AT&T bid for Time Warner may help inform Canadian broadcasting policy
The announced takeover bid by AT&T for Time Warner will likely be challenged by antitrust authorities, and possibly by the Federal Communications Commission (FCC) in the United States. The resulting litigation will crystallize many of the issues surrounding the regulation of the broadcasting sector in the emerging age of online and mobile broadcasting, as well as codify the degree to which market forces will be allowed to determine the evolution of the broadcasting industry going forward.
The AT&T/Time Warner merger represents what economists describe as “vertical integration.” That is, AT&T is primarily a wireless telephone company and a distributor of broadcasting content through its wireless and direct broadcast satellite networks. Time Warner, the acquisition target, is primarily a programmer and producer of news and entertainment content through its ownership of specialty channels such as HBO and CNN, as well as its ownership of Warner Brothers film studio.
A combination of companies operating at different stages of an industry’s value chain does not limit competition directly, since it does not reduce the number of competitors in any specific stage of the value chain (e.g. wireless carriage). Rather, the concern from a competition policy perspective is that the combination of “upstream” and “downstream” participants will indirectly reduce competition in one or more of the value chain stages affected by the merger.
In the specific case of the AT&T/Time Warner merger, one concern is that AT&T will use its ownership of content produced by Time Warner to restrain or reduce competition in the distribution of content by other companies, including Internet carriers such as Netflix. For example, if AT&T was legally allowed to be the exclusive distributor of Time Warner programming, and if there were no good substitutes for the latter, AT&T could attempt to leverage its exclusive distribution privileges to reduce competition in the distribution of programming by wireless and Internet carriers by tying access to Time Warner’s content to a customer’s subscription to AT&T’s distribution service.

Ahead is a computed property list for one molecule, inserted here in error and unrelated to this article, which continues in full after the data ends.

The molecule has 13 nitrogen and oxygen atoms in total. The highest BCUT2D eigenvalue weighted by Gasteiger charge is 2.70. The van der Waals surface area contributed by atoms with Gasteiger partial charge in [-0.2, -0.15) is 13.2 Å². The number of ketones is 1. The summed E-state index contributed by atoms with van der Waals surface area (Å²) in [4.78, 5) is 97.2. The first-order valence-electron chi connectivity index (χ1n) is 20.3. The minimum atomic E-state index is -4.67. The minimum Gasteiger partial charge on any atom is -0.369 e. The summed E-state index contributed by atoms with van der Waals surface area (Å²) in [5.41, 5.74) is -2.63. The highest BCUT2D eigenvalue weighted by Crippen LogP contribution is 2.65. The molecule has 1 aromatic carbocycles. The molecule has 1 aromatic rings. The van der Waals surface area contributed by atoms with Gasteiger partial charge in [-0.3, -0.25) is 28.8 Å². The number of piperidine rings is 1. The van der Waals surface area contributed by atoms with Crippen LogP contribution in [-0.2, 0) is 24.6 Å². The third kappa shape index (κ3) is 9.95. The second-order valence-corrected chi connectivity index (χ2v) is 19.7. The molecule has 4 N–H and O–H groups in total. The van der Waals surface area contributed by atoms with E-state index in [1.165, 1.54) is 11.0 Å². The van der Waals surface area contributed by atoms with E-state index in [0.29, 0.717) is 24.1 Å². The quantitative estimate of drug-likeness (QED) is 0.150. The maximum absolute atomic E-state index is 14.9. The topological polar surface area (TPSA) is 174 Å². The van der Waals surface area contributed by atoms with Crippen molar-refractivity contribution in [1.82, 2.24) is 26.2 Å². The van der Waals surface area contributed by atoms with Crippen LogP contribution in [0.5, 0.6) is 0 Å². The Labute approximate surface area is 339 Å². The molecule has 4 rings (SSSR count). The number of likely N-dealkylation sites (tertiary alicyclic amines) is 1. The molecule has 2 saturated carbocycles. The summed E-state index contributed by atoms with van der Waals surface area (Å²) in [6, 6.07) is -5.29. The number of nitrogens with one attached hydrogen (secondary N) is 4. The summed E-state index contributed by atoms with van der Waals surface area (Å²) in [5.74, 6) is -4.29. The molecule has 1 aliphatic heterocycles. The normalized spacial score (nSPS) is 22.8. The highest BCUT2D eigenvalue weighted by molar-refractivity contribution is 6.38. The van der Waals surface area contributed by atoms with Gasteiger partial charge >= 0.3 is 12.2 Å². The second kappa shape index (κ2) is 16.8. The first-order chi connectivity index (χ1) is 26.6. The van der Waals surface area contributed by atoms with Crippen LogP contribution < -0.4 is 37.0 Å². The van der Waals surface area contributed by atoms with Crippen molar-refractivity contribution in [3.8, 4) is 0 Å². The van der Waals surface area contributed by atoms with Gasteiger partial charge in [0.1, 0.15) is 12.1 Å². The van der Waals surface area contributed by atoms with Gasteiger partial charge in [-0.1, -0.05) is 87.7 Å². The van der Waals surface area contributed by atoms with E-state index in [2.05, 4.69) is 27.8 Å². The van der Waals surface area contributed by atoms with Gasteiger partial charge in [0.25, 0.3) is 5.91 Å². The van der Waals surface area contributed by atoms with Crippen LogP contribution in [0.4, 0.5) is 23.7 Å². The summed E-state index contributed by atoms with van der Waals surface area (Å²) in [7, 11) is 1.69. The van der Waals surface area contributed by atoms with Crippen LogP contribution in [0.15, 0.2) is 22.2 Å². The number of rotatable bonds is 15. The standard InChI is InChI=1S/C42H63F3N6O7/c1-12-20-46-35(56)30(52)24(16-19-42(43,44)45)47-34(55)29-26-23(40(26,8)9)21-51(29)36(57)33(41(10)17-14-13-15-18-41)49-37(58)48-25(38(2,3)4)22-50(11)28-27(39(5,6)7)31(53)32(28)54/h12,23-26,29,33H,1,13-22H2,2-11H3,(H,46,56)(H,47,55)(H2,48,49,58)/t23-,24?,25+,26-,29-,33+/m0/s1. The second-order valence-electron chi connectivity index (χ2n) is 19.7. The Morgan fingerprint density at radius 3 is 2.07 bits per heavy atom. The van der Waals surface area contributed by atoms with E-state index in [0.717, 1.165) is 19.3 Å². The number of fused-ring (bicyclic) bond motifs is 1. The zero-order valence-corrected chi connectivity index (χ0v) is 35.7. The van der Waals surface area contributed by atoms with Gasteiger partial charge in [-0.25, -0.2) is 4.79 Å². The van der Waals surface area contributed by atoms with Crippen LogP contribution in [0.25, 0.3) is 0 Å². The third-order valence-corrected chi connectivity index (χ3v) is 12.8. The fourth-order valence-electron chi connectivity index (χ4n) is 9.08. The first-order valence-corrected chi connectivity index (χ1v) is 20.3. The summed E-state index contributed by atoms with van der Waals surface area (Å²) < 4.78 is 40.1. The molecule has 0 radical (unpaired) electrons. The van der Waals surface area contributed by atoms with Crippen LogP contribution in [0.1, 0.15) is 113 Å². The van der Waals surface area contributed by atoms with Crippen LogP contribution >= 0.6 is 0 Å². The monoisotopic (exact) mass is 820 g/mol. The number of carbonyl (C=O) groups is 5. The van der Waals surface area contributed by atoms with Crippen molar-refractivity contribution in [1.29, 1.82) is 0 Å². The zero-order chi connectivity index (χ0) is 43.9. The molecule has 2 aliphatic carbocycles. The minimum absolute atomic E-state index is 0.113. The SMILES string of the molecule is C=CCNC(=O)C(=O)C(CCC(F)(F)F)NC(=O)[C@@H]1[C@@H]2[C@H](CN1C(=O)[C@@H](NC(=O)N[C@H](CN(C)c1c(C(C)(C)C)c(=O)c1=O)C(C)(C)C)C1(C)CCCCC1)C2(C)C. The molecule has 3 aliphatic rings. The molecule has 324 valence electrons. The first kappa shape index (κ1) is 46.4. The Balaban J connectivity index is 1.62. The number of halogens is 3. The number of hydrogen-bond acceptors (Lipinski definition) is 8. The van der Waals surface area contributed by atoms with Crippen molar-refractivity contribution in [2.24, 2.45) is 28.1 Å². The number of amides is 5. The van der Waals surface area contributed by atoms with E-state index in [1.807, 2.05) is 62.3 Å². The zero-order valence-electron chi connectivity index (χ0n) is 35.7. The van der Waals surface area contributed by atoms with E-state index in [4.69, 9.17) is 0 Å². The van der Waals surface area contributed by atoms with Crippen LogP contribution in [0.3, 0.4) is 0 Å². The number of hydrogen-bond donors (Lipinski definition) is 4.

A related concern is that AT&T will eliminate data caps or charge lower prices to customers of its broadband streaming services, thereby increasing demand for Time Warner content and reducing demand for other content. Interestingly, the CRTC is holding hearings this week to decide whether it should regulate the data-pricing mechanisms of Internet providers.
A third concern is that AT&T will focus exclusively on carrying Time Warner content depriving other content producers and programmers of access to an important distribution channel, thereby suppressing the production of content by Time Warner competitors.
Indeed, it was these various concerns that led the U.S. Department of Justice to demand that the cable distributor, Comcast, as a condition of allowing its acquisition of NBC Universal, a content programmer, make its content available to all rivals and to keep its cable network open to other content providers.
Crucially, these prohibitions on exclusivity also apply to regulated broadcast distribution outlets in Canada under CRTC rules, ostensibly to promote new entrants into wireless distribution of content, and to ensure competitive distribution outlets for independently produced Canadian content.
The counter-argument to prohibiting exclusivity is that there is already so much competition in both the production and distribution of content that even a large merger such as AT&T’s acquisition of Time Warner cannot unduly reduce competition in either the upstream or downstream sectors of the broadcasting industry.
Furthermore, permitting exclusivity arguably promotes innovation by strengthening the innovator’s intellectual property rights. In the case of the broadcasting industry, distribution units have less incentive to invest in newly produced content if they’re obligated to make that content available to competitors on terms deemed “fair” by the regulator, as is the case in Canada. Symmetrically, independent content producers may face more limited financing options because of legal prohibitions on their freedom to license content exclusively to a single large distributor.
The upcoming investigation of the AT&T/Time Warner merger by the U.S. government should provide a major platform for policy analysts to argue the merits of vertical integration in the broadcasting sector and, in doing so, help inform public policy regarding broadcasting in other countries including Canada.
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